Curses and Hexes As a Plot Device

Curses have been used in literature, theater, and fairy tales for hundreds of years. They are the theme of many movies and television programs and can even be found in gaming. When they are utilized as a plot device, they involve one character casting a curse or hex on another, which moves the story forward as the recipient of the curse must battle or deal with its effects. 


Fairy tales thrive on curses. But the original versions of your favorite fairytales might be much darker than you would ever imagine, with stories of cannibalism, child abuse, rape, and graphic violence.


1920 Sleeping Beauty book
The Sleeping Beauty 1920 Edition Illustrated by Arthur Rackham Silhouettes Retold by C. S. Evans

This dark tale has gone through many incarnations over the years and is thought to have first been told around 1330. Early versions tell how an evil fairy cursed the princess to fall into a deep sleep after pricking her finger on a piece of flax. One version mentions seven fairies, one who was not invited because she had been locked in a tower for many years and presumed dead. When she shows up at the christening, she bestows the gift of a curse. The Grimm fairytale version replaced the flax with the spindle of a spinning wheel. But those early versions include how a wandering king came across the sleeping girl, raped her while she still slept, and impregnated her with twins. Charming. It is not until she gives birth that one of the babies brings out the flax that initially put her to sleep, thus awakening her. However, we can see how the story of a simple kiss awakening her came to be – it was a much-needed, G-rated interpretation of events.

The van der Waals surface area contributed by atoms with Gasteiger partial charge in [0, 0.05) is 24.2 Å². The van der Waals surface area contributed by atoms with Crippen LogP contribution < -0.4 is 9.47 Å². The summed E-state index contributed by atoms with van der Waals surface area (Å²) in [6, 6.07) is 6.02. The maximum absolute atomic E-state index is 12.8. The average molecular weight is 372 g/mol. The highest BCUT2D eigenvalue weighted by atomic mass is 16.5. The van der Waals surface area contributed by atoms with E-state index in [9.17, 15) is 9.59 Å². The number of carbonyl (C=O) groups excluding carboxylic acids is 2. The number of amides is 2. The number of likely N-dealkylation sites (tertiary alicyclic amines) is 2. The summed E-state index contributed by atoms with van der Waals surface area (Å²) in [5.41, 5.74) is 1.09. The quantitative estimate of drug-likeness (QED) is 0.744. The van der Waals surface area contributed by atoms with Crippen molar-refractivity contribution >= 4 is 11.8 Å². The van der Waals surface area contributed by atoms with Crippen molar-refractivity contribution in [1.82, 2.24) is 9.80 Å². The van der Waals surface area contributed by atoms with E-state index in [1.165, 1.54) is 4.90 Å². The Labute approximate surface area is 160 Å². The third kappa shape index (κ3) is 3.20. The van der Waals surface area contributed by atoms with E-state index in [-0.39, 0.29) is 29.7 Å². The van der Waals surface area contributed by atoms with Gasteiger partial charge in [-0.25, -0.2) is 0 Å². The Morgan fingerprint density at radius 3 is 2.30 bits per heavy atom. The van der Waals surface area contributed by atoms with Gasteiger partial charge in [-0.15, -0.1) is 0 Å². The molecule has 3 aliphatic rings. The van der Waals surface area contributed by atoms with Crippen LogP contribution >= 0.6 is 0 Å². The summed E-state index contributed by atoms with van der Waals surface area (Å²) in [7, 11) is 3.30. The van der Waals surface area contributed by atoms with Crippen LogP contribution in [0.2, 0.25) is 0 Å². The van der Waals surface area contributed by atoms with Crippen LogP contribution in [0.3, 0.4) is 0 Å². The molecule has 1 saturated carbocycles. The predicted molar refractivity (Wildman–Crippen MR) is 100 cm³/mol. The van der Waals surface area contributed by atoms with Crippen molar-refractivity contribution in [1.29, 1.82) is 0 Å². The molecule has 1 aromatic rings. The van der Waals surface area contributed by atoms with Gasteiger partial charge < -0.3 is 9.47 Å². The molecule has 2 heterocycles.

The original story was published in 1812 by the Brothers Grimm and featured many of the same elements we know today: the vain stepmother, the magic mirror, the poisoned apple, and the seven dwarves (although the dwarves were nameless in the original story.) We are familiar with the evil Queen wanting the Huntsman to bring her Snow White’s heart in the modern telling. Initially, she requested her lungs and liver so that the Queen could eat them. When she finds out the Huntsman didn’t do the job, the Queen sets out to kill Snow White herself. Disguised, she sells Snow a bodice and laces her up so tightly that she collapses but is revived by the dwarves. The second assassination attempt is with a poison-tipped comb, but the dwarves revive her again. The poisoned apple finally does the trick, and the dwarves rest her in a glass coffin. 

A prince comes across the supposedly dead Snow White lying in her glass casket during a hunting trip. After hearing Snow White’s narrative from the Seven Dwarfs, the prince is permitted to return to her to his father’s castle, a more appropriate resting place. Suddenly, one of the prince’s servants falls and loses his footing while transporting Snow White. This miraculously resurrects Snow White by dislodging a chunk of poisoned apple from her throat. Of course, they fall in love and plan to wed. The Queen is invited to Snow White’s wedding, where the guests heat a pair of iron shoes over a fire and force her to wear them and dance in torment until she dies.